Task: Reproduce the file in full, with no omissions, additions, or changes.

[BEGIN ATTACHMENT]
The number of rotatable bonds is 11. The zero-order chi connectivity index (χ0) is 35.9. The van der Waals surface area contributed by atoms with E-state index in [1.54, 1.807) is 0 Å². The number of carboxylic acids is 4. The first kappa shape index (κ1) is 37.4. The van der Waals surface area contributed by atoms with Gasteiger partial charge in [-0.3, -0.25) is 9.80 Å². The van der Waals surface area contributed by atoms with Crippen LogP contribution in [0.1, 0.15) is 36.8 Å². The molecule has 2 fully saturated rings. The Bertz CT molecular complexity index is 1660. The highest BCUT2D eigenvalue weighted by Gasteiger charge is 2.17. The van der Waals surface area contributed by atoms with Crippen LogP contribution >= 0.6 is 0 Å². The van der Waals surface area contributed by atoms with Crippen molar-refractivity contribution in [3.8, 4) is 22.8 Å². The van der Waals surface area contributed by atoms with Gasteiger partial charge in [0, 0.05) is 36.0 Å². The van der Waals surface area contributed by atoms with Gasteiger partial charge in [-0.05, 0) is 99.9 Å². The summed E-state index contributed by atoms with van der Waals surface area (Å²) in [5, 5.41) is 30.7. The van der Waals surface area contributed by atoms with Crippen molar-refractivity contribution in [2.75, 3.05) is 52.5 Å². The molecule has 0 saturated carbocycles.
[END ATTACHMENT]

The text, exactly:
The number of rotatable bonds is 11. The zero-order chi connectivity index (χ0) is 35.9. The van der Waals surface area contributed by atoms with E-state index in [1.54, 1.807) is 0 Å². The number of carboxylic acids is 4. The first kappa shape index (κ1) is 37.4. The van der Waals surface area contributed by atoms with Gasteiger partial charge in [-0.3, -0.25) is 9.80 Å². The van der Waals surface area contributed by atoms with Crippen LogP contribution in [0.1, 0.15) is 36.8 Å². The molecule has 2 fully saturated rings. The Bertz CT molecular complexity index is 1660. The highest BCUT2D eigenvalue weighted by Gasteiger charge is 2.17. The van der Waals surface area contributed by atoms with Crippen LogP contribution >= 0.6 is 0 Å². The van der Waals surface area contributed by atoms with Crippen molar-refractivity contribution in [3.8, 4) is 22.8 Å². The van der Waals surface area contributed by atoms with Gasteiger partial charge in [0, 0.05) is 36.0 Å². The van der Waals surface area contributed by atoms with Gasteiger partial charge in [-0.05, 0) is 99.9 Å². The summed E-state index contributed by atoms with van der Waals surface area (Å²) in [5, 5.41) is 30.7. The van der Waals surface area contributed by atoms with Crippen molar-refractivity contribution in [2.75, 3.05) is 52.5 Å². The molecule has 0 saturated carbocycles.